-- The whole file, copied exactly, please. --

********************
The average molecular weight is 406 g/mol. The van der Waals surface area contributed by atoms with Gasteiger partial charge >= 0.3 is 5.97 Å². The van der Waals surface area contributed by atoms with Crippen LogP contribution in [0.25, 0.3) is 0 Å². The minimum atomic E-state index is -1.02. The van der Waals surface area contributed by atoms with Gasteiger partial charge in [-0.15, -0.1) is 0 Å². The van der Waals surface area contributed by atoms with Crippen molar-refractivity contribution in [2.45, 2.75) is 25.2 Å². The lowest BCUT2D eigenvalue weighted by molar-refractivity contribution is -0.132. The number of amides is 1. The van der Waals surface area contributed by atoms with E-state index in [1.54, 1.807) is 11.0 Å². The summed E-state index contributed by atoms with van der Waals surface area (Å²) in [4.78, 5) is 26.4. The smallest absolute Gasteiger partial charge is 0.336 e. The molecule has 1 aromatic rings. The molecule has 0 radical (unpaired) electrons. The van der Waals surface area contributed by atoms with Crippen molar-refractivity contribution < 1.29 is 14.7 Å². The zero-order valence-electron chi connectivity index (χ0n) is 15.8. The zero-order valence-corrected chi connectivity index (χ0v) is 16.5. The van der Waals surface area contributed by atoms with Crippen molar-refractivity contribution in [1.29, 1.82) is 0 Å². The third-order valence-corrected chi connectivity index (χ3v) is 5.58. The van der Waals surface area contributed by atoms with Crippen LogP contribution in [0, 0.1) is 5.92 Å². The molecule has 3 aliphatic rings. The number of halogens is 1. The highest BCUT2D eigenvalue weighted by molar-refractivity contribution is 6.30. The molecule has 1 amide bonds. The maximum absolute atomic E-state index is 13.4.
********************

The average molecular weight is 406 g/mol. The van der Waals surface area contributed by atoms with Gasteiger partial charge >= 0.3 is 5.97 Å². The van der Waals surface area contributed by atoms with Crippen LogP contribution in [0.25, 0.3) is 0 Å². The minimum atomic E-state index is -1.02. The van der Waals surface area contributed by atoms with Gasteiger partial charge in [-0.15, -0.1) is 0 Å². The van der Waals surface area contributed by atoms with Crippen molar-refractivity contribution in [2.45, 2.75) is 25.2 Å². The lowest BCUT2D eigenvalue weighted by molar-refractivity contribution is -0.132. The number of amides is 1. The van der Waals surface area contributed by atoms with E-state index in [1.54, 1.807) is 11.0 Å². The summed E-state index contributed by atoms with van der Waals surface area (Å²) in [4.78, 5) is 26.4. The smallest absolute Gasteiger partial charge is 0.336 e. The molecule has 1 aromatic rings. The molecule has 0 radical (unpaired) electrons. The van der Waals surface area contributed by atoms with Crippen molar-refractivity contribution < 1.29 is 14.7 Å². The zero-order valence-electron chi connectivity index (χ0n) is 15.8. The zero-order valence-corrected chi connectivity index (χ0v) is 16.5. The van der Waals surface area contributed by atoms with Crippen molar-refractivity contribution in [1.29, 1.82) is 0 Å². The third-order valence-corrected chi connectivity index (χ3v) is 5.58. The van der Waals surface area contributed by atoms with Crippen LogP contribution in [0, 0.1) is 5.92 Å². The molecule has 3 aliphatic rings. The number of halogens is 1. The highest BCUT2D eigenvalue weighted by molar-refractivity contribution is 6.30. The molecule has 1 amide bonds. The maximum absolute atomic E-state index is 13.4.